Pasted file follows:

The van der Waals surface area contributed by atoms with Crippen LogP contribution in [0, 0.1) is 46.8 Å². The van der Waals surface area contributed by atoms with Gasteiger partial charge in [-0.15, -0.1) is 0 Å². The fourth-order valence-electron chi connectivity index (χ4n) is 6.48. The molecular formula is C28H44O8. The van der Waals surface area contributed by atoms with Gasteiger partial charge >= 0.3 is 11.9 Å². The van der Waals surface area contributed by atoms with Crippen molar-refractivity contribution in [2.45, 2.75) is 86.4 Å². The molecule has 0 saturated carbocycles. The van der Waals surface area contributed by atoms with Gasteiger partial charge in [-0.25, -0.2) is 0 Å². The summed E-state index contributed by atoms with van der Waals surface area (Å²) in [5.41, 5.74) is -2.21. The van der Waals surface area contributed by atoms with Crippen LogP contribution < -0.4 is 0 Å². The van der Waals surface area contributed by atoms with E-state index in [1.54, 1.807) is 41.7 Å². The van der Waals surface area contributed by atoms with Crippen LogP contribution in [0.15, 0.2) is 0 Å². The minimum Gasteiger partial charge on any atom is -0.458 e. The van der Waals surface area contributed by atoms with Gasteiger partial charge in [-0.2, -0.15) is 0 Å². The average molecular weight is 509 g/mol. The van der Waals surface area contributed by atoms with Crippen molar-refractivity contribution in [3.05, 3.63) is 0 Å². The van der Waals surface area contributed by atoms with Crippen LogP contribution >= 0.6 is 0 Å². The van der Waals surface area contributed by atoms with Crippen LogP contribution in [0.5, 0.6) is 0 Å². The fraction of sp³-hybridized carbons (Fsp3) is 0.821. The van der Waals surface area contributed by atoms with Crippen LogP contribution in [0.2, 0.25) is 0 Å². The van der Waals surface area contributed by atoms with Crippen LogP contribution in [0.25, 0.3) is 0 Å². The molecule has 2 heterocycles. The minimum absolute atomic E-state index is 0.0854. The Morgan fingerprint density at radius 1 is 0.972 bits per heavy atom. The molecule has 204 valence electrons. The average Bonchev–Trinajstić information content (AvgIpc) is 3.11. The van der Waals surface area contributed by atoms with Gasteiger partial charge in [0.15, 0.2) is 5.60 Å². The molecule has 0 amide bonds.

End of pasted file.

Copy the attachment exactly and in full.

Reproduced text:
The van der Waals surface area contributed by atoms with Crippen LogP contribution in [0, 0.1) is 46.8 Å². The van der Waals surface area contributed by atoms with Gasteiger partial charge in [-0.15, -0.1) is 0 Å². The fourth-order valence-electron chi connectivity index (χ4n) is 6.48. The molecular formula is C28H44O8. The van der Waals surface area contributed by atoms with Gasteiger partial charge >= 0.3 is 11.9 Å². The van der Waals surface area contributed by atoms with Crippen molar-refractivity contribution in [2.45, 2.75) is 86.4 Å². The molecule has 0 saturated carbocycles. The van der Waals surface area contributed by atoms with Gasteiger partial charge in [-0.25, -0.2) is 0 Å². The summed E-state index contributed by atoms with van der Waals surface area (Å²) in [5.41, 5.74) is -2.21. The van der Waals surface area contributed by atoms with Crippen LogP contribution < -0.4 is 0 Å². The van der Waals surface area contributed by atoms with E-state index in [1.54, 1.807) is 41.7 Å². The van der Waals surface area contributed by atoms with Crippen LogP contribution in [0.15, 0.2) is 0 Å². The minimum Gasteiger partial charge on any atom is -0.458 e. The van der Waals surface area contributed by atoms with Gasteiger partial charge in [-0.2, -0.15) is 0 Å². The average molecular weight is 509 g/mol. The van der Waals surface area contributed by atoms with Crippen molar-refractivity contribution in [3.05, 3.63) is 0 Å². The van der Waals surface area contributed by atoms with Crippen LogP contribution >= 0.6 is 0 Å². The van der Waals surface area contributed by atoms with Crippen LogP contribution in [0.5, 0.6) is 0 Å². The fraction of sp³-hybridized carbons (Fsp3) is 0.821. The van der Waals surface area contributed by atoms with Crippen LogP contribution in [0.2, 0.25) is 0 Å². The van der Waals surface area contributed by atoms with Crippen LogP contribution in [0.25, 0.3) is 0 Å². The molecule has 2 heterocycles. The minimum absolute atomic E-state index is 0.0854. The Morgan fingerprint density at radius 1 is 0.972 bits per heavy atom. The molecule has 204 valence electrons. The average Bonchev–Trinajstić information content (AvgIpc) is 3.11. The van der Waals surface area contributed by atoms with Gasteiger partial charge in [0.15, 0.2) is 5.60 Å². The molecule has 0 amide bonds.